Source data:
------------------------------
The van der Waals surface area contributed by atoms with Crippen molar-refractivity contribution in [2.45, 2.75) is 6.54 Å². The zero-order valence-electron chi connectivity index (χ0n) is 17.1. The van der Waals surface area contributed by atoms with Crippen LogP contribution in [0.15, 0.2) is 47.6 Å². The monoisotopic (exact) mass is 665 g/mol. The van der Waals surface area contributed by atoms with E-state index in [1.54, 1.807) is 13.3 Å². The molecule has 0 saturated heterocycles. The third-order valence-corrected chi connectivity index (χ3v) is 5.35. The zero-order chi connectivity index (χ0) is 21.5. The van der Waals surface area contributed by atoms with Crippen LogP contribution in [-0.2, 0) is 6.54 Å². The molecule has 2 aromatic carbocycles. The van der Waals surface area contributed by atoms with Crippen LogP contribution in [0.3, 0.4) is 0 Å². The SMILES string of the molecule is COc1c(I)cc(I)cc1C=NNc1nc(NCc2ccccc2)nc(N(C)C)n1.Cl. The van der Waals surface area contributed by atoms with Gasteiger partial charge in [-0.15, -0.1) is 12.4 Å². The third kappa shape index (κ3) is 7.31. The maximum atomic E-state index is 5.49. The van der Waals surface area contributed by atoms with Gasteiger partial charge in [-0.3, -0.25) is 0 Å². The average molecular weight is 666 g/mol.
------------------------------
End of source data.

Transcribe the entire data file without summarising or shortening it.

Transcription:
The van der Waals surface area contributed by atoms with Crippen molar-refractivity contribution in [2.45, 2.75) is 6.54 Å². The zero-order valence-electron chi connectivity index (χ0n) is 17.1. The van der Waals surface area contributed by atoms with Crippen LogP contribution in [0.15, 0.2) is 47.6 Å². The monoisotopic (exact) mass is 665 g/mol. The van der Waals surface area contributed by atoms with E-state index in [1.54, 1.807) is 13.3 Å². The molecule has 0 saturated heterocycles. The third-order valence-corrected chi connectivity index (χ3v) is 5.35. The zero-order chi connectivity index (χ0) is 21.5. The van der Waals surface area contributed by atoms with Crippen LogP contribution in [-0.2, 0) is 6.54 Å². The molecule has 2 aromatic carbocycles. The van der Waals surface area contributed by atoms with Crippen LogP contribution in [0.3, 0.4) is 0 Å². The SMILES string of the molecule is COc1c(I)cc(I)cc1C=NNc1nc(NCc2ccccc2)nc(N(C)C)n1.Cl. The van der Waals surface area contributed by atoms with Gasteiger partial charge in [-0.15, -0.1) is 12.4 Å². The third kappa shape index (κ3) is 7.31. The maximum atomic E-state index is 5.49. The van der Waals surface area contributed by atoms with Gasteiger partial charge in [-0.3, -0.25) is 0 Å². The average molecular weight is 666 g/mol.